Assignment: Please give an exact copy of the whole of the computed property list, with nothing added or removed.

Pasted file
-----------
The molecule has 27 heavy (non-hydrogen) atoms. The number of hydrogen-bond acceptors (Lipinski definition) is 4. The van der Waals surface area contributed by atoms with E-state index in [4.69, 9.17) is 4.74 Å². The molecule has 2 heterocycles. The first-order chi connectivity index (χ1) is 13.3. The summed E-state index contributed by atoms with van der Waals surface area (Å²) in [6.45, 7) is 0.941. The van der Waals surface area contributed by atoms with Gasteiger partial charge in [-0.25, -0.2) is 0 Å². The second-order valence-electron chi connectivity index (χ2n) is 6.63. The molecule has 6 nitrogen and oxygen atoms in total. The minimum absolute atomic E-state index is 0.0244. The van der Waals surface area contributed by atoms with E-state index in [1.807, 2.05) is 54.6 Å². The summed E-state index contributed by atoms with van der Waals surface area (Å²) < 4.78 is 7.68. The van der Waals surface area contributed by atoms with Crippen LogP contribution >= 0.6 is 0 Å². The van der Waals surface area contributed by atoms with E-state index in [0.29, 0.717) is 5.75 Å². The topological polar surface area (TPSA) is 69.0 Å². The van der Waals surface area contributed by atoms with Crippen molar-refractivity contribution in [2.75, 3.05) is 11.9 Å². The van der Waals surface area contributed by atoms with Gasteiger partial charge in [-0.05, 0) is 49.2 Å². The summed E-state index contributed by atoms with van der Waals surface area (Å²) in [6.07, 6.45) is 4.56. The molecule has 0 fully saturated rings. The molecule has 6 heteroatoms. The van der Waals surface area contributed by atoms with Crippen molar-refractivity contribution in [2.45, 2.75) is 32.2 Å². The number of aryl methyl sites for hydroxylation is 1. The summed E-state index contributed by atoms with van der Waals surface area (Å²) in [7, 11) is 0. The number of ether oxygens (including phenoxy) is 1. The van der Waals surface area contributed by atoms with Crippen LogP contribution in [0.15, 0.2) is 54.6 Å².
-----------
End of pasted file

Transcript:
The molecule has 27 heavy (non-hydrogen) atoms. The number of hydrogen-bond acceptors (Lipinski definition) is 4. The van der Waals surface area contributed by atoms with E-state index in [4.69, 9.17) is 4.74 Å². The molecule has 2 heterocycles. The first-order chi connectivity index (χ1) is 13.3. The summed E-state index contributed by atoms with van der Waals surface area (Å²) in [6.45, 7) is 0.941. The van der Waals surface area contributed by atoms with Gasteiger partial charge in [-0.25, -0.2) is 0 Å². The second-order valence-electron chi connectivity index (χ2n) is 6.63. The molecule has 6 nitrogen and oxygen atoms in total. The minimum absolute atomic E-state index is 0.0244. The van der Waals surface area contributed by atoms with E-state index in [1.807, 2.05) is 54.6 Å². The summed E-state index contributed by atoms with van der Waals surface area (Å²) < 4.78 is 7.68. The van der Waals surface area contributed by atoms with Crippen LogP contribution >= 0.6 is 0 Å². The van der Waals surface area contributed by atoms with E-state index in [0.29, 0.717) is 5.75 Å². The topological polar surface area (TPSA) is 69.0 Å². The van der Waals surface area contributed by atoms with Crippen molar-refractivity contribution in [2.75, 3.05) is 11.9 Å². The van der Waals surface area contributed by atoms with Gasteiger partial charge in [-0.05, 0) is 49.2 Å². The summed E-state index contributed by atoms with van der Waals surface area (Å²) in [6.07, 6.45) is 4.56. The molecule has 0 fully saturated rings. The molecule has 6 heteroatoms. The van der Waals surface area contributed by atoms with Crippen molar-refractivity contribution in [2.45, 2.75) is 32.2 Å². The number of aryl methyl sites for hydroxylation is 1. The summed E-state index contributed by atoms with van der Waals surface area (Å²) in [7, 11) is 0. The number of ether oxygens (including phenoxy) is 1. The van der Waals surface area contributed by atoms with Crippen LogP contribution in [0.15, 0.2) is 54.6 Å².